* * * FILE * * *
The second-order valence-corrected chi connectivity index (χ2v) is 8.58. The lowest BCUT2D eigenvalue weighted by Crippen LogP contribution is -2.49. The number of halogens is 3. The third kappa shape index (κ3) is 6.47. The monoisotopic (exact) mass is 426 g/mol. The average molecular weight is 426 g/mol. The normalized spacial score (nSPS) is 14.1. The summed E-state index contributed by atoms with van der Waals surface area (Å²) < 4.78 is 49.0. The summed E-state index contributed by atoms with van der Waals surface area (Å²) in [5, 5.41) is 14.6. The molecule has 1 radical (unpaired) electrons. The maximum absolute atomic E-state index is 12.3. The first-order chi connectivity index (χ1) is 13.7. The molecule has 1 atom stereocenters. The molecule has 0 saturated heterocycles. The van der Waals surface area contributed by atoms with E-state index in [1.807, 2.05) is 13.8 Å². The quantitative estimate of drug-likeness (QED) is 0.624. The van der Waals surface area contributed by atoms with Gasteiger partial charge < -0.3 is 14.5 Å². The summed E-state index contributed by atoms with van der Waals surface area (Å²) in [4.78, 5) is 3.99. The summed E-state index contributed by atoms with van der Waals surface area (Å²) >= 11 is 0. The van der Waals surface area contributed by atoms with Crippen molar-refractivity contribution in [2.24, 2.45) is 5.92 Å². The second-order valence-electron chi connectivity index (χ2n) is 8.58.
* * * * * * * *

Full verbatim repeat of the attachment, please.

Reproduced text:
The second-order valence-corrected chi connectivity index (χ2v) is 8.58. The lowest BCUT2D eigenvalue weighted by Crippen LogP contribution is -2.49. The number of halogens is 3. The third kappa shape index (κ3) is 6.47. The monoisotopic (exact) mass is 426 g/mol. The average molecular weight is 426 g/mol. The normalized spacial score (nSPS) is 14.1. The summed E-state index contributed by atoms with van der Waals surface area (Å²) < 4.78 is 49.0. The summed E-state index contributed by atoms with van der Waals surface area (Å²) in [5, 5.41) is 14.6. The molecule has 1 radical (unpaired) electrons. The maximum absolute atomic E-state index is 12.3. The first-order chi connectivity index (χ1) is 13.7. The molecule has 1 atom stereocenters. The molecule has 0 saturated heterocycles. The van der Waals surface area contributed by atoms with E-state index in [1.807, 2.05) is 13.8 Å². The quantitative estimate of drug-likeness (QED) is 0.624. The van der Waals surface area contributed by atoms with Gasteiger partial charge < -0.3 is 14.5 Å². The summed E-state index contributed by atoms with van der Waals surface area (Å²) in [4.78, 5) is 3.99. The summed E-state index contributed by atoms with van der Waals surface area (Å²) >= 11 is 0. The van der Waals surface area contributed by atoms with Crippen molar-refractivity contribution in [2.24, 2.45) is 5.92 Å². The second-order valence-electron chi connectivity index (χ2n) is 8.58.